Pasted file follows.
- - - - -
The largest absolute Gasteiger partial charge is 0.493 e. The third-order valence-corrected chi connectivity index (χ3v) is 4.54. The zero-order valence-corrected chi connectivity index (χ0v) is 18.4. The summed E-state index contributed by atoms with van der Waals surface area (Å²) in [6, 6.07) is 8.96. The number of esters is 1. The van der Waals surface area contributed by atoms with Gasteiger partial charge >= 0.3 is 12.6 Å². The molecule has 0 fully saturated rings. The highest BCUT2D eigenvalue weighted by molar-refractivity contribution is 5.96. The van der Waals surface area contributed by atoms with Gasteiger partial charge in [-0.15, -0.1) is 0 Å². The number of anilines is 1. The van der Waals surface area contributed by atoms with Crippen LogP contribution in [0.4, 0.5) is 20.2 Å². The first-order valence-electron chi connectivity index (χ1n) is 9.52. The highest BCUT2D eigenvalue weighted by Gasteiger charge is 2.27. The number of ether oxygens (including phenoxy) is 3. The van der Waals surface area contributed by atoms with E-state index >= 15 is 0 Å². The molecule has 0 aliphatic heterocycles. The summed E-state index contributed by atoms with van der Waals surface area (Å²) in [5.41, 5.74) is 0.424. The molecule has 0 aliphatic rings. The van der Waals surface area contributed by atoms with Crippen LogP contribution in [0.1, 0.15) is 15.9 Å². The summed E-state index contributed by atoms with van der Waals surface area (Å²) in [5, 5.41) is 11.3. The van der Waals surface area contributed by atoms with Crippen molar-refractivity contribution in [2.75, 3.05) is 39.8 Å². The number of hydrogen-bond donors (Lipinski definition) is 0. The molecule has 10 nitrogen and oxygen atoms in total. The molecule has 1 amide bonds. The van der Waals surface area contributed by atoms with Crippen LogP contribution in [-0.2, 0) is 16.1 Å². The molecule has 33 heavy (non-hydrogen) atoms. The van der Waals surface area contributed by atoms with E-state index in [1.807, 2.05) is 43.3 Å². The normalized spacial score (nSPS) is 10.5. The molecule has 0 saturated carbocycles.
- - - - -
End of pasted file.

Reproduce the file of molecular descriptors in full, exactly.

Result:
The largest absolute Gasteiger partial charge is 0.493 e. The third-order valence-corrected chi connectivity index (χ3v) is 4.54. The zero-order valence-corrected chi connectivity index (χ0v) is 18.4. The summed E-state index contributed by atoms with van der Waals surface area (Å²) in [6, 6.07) is 8.96. The number of esters is 1. The van der Waals surface area contributed by atoms with Gasteiger partial charge >= 0.3 is 12.6 Å². The molecule has 0 fully saturated rings. The highest BCUT2D eigenvalue weighted by molar-refractivity contribution is 5.96. The van der Waals surface area contributed by atoms with Gasteiger partial charge in [-0.15, -0.1) is 0 Å². The number of anilines is 1. The van der Waals surface area contributed by atoms with Crippen LogP contribution in [0.4, 0.5) is 20.2 Å². The first-order valence-electron chi connectivity index (χ1n) is 9.52. The highest BCUT2D eigenvalue weighted by Gasteiger charge is 2.27. The number of ether oxygens (including phenoxy) is 3. The van der Waals surface area contributed by atoms with E-state index >= 15 is 0 Å². The molecule has 0 aliphatic heterocycles. The summed E-state index contributed by atoms with van der Waals surface area (Å²) in [5.41, 5.74) is 0.424. The molecule has 0 aliphatic rings. The van der Waals surface area contributed by atoms with Crippen LogP contribution in [0.1, 0.15) is 15.9 Å². The summed E-state index contributed by atoms with van der Waals surface area (Å²) in [5, 5.41) is 11.3. The van der Waals surface area contributed by atoms with Crippen molar-refractivity contribution in [2.75, 3.05) is 39.8 Å². The number of hydrogen-bond donors (Lipinski definition) is 0. The molecule has 10 nitrogen and oxygen atoms in total. The molecule has 1 amide bonds. The van der Waals surface area contributed by atoms with Crippen LogP contribution in [-0.2, 0) is 16.1 Å². The molecule has 33 heavy (non-hydrogen) atoms. The van der Waals surface area contributed by atoms with E-state index in [1.807, 2.05) is 43.3 Å². The normalized spacial score (nSPS) is 10.5. The molecule has 0 saturated carbocycles.